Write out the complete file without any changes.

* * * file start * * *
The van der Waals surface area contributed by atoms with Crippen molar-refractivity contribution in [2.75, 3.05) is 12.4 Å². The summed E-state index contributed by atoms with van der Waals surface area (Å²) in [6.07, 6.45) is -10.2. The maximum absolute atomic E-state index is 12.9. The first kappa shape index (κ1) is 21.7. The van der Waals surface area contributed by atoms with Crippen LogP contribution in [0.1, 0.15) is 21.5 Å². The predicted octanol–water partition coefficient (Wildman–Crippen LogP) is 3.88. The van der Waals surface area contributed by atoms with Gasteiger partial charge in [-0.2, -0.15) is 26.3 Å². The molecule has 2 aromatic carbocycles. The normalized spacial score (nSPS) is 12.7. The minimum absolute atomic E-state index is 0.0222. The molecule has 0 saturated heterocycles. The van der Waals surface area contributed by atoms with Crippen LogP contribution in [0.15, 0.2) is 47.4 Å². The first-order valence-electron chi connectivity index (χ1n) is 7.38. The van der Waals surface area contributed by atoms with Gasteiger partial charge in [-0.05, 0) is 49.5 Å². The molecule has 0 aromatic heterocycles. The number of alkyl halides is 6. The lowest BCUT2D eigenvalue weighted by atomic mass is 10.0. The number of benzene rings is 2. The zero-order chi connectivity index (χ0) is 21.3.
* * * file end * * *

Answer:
The van der Waals surface area contributed by atoms with Crippen molar-refractivity contribution in [2.75, 3.05) is 12.4 Å². The summed E-state index contributed by atoms with van der Waals surface area (Å²) in [6.07, 6.45) is -10.2. The maximum absolute atomic E-state index is 12.9. The first kappa shape index (κ1) is 21.7. The van der Waals surface area contributed by atoms with Crippen LogP contribution in [0.1, 0.15) is 21.5 Å². The predicted octanol–water partition coefficient (Wildman–Crippen LogP) is 3.88. The van der Waals surface area contributed by atoms with Gasteiger partial charge in [-0.2, -0.15) is 26.3 Å². The molecule has 2 aromatic carbocycles. The normalized spacial score (nSPS) is 12.7. The minimum absolute atomic E-state index is 0.0222. The molecule has 0 saturated heterocycles. The van der Waals surface area contributed by atoms with Crippen LogP contribution in [0.15, 0.2) is 47.4 Å². The first-order valence-electron chi connectivity index (χ1n) is 7.38. The van der Waals surface area contributed by atoms with Gasteiger partial charge in [-0.05, 0) is 49.5 Å². The molecule has 0 aromatic heterocycles. The number of alkyl halides is 6. The lowest BCUT2D eigenvalue weighted by atomic mass is 10.0. The number of benzene rings is 2. The zero-order chi connectivity index (χ0) is 21.3.